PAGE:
The governor’s office admits it has no plan on how and when regions in the state can move to Phase 3 or even on what can occur once they get there.
This week’s Newsmaker Interview is with former state representative and current analyst with the Washington Policy Center Mark Harmsworth. As the disastrous events of the past year have unfolded at Governor Jay Inslee’s Employment Security Department (ESD), Harmsworth has been talking with insiders, and he has a good idea of what caused one of the largest thefts in American history to take place there last Spring. He describes what needs to be done to correct the many problems that plague the ESD. Harmsworth also reveals that the Washington State Auditor’s Office is still having difficulties in obtaining the information it needs to perform its investigation. (It appears Governor Inslee’s appointed ESD leader Suzi LeVine was able to use her “privilege” to escape accountability for the mess she created, by donating $400,000 to “buy” herself a job in the Biden Administration, and will dodge responsibility for the investigation’s findings.) (Click to read the full Newsmaker Interview)
The Senate Republicans have proposed a detailed state budget which funds current state government services yet does not include the tax increases which legislative Democrats falsely claim need to be imposed on state residents. Republican Senate budget lead Lynda Wilson (Vancouver) said, “People are being told there’s a budget deficit, and the solutions are a state income tax or a ‘wealth’ tax. The truth is, state revenue is still growing despite the pandemic. The outlook from the governor’s own budget office shows things are still on track to be in balance four years from now.” Wilson said the reason for the Senate Republican caucus revealing its budget so early is to expose the Democrats’ “false claims about taxes. People can see for themselves just how many good things can be done within the level of revenue that’s already available.” The budget also provides incentives for school districts to reopen. As opposed to Governor Inslee, who only meekly encourages schools to reopen (for fear of upsetting Democrats’ major campaign contributors at the Washington Education Association), the Senate Republicans have provided a plan to help make in-person instruction a reality. For the full 365-page budget proposal, please click here. (Washington State Senate Republican Caucus Media Release and Wilson’s Budget Proposal)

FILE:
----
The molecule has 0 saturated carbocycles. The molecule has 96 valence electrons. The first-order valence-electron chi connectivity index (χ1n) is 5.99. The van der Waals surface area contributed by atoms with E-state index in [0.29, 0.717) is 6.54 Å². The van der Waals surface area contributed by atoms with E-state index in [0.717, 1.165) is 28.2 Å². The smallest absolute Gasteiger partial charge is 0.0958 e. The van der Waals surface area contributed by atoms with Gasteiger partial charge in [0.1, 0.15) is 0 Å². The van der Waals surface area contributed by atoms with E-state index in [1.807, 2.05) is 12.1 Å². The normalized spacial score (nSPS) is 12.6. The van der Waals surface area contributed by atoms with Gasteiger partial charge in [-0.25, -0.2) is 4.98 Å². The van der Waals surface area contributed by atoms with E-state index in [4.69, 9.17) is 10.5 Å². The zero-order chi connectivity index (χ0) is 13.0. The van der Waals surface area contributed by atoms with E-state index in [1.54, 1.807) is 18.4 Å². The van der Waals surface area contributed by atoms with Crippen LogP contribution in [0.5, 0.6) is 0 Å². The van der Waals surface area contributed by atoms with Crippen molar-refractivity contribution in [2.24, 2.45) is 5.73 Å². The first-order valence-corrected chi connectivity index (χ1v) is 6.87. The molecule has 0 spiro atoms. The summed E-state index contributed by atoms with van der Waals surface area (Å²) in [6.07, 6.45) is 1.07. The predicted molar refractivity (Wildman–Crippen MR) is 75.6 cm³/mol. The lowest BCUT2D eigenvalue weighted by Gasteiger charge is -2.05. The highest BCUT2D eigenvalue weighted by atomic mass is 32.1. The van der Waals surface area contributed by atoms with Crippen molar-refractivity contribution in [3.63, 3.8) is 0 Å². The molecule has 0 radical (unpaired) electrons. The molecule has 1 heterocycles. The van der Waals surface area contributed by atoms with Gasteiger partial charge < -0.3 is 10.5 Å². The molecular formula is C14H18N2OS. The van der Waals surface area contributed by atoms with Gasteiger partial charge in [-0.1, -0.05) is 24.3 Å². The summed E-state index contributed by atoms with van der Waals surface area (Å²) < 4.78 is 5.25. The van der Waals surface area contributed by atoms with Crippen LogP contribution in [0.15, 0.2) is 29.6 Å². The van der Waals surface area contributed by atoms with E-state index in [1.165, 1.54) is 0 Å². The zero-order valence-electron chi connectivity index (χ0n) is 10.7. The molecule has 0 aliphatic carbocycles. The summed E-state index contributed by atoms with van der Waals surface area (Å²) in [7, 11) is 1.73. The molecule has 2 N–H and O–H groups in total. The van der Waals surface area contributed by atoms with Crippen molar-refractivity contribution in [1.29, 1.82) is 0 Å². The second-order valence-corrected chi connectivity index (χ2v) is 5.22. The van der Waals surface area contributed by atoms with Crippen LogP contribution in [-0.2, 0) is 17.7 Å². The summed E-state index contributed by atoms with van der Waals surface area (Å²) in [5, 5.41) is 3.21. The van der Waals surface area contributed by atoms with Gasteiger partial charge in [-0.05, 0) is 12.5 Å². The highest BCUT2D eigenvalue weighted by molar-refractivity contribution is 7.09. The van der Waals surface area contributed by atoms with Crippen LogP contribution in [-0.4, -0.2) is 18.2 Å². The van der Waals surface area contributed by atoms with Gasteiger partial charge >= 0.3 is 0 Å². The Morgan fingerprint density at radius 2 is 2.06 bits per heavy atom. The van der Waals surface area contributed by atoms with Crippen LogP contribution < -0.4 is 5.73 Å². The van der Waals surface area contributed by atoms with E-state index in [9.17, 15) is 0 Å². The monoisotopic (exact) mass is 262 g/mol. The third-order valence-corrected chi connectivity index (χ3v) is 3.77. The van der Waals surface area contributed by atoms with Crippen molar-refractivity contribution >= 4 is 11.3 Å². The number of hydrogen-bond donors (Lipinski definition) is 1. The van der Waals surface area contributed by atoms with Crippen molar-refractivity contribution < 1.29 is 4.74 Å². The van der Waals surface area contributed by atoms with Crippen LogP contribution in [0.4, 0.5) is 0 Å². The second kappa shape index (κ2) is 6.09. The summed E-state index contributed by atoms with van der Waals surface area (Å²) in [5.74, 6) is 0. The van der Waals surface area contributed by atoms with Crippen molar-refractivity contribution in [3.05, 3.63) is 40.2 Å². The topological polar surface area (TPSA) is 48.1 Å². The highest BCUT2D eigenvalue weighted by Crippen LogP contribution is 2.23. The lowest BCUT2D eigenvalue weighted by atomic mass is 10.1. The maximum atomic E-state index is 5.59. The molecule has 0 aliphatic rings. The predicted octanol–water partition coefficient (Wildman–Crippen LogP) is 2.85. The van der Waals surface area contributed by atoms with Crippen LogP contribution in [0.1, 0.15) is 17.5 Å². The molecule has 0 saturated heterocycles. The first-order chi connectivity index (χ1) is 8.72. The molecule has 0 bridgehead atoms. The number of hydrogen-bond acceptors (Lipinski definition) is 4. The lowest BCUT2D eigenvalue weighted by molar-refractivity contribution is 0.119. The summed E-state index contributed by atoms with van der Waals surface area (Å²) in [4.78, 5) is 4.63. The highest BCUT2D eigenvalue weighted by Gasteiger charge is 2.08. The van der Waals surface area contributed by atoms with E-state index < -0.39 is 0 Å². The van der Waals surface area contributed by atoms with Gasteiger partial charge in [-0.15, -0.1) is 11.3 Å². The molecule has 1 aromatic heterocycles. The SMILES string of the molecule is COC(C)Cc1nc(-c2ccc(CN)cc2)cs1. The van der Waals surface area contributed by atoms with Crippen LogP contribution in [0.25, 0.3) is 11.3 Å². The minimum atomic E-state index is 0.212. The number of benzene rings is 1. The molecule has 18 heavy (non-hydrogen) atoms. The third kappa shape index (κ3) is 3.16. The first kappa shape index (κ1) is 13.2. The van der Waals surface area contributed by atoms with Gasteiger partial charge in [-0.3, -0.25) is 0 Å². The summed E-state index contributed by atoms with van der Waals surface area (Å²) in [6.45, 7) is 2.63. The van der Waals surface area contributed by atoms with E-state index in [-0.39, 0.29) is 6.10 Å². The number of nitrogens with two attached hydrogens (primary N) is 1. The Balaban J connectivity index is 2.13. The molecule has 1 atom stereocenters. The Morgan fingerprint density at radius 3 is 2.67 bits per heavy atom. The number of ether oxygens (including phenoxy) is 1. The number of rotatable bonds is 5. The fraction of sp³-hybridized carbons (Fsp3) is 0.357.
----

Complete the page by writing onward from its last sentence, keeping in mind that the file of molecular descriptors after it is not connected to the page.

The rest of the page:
Despite 92% of Washington State residents now being in Phase 2 of Governor Inslee’s arbitrary “Roadmap to Recovery” plan, the governor has yet to set criteria for moving anyone into Phase 3 or Phase 4, and what exactly will occur when regions meet those benchmarks. While many small businesses are struggling and trying to determine if they can continue to survive Governor Inslee’s random restrictions, his clueless office admits he has yet to consider what future phases look like. Many restaurants and other small businesses cannot survive on the random 25% capacity limit which Inslee is currently imposing, and they need to know what must happen for them to rehire their laid-off workers and operate at a level where they can begin to pay off the debts they have accumulated over the past 11 pandemic months. (KREM – TV)
The Vancouver Columbian, normally a vocal member of the Democrat Party cheering section, criticized President Joe Biden’s selection of former Washington ESD Commissioner Suzi LeVine to lead an important federal agency within the Department of Labor. While pointing out LeVine’s numerous management failures at ESD, the paper criticized Biden for hiring LeVine simply because she raised money for Democrat campaigns. The editorial concluded by stating that the Employment and Training Administration “should have leaders with a proven record of effective management, not a stormy reign as the head of a state agency.” Or at least someone who did obstruct a state audit into the agency just to avoid embarrassing her boss (Jay Inslee) further before the last election. (Vancouver Columbian)
As city leaders fail to respond to the increasing crime, homelessness, and destruction from rioters in downtown Seattle, more businesses leave the city. According to KING5 News, more than 160 businesses have left Seattle. While a few of these departures can be attributed to the state’s disastrous response to the COVID-19 pandemic, a majority have left due to the actions (or lack of action) from city leaders. Megan Gluth-Bohan took her company, TR International, out of Seattle and moved it to Edmonds because many of her employees no longer felt safe working downtown. Jon Scholes, CEO of the Downtown Seattle Association, said the lack of resolve from city leaders to confront the problems they have created is causing an “emergency” due to the number of businesses fleeing downtown. Scholes said the Inauguration Day riots were yet another example of failed city leadership. “Seattle was on the Today Show and the whole nation heard the silence of our elected leaders. Those rioters that came down and broke things got the last word. They’re gonna keep coming back. That is gonna hold back recovery, small businesses reopening, employers bringing back office jobs.” (KING5 News)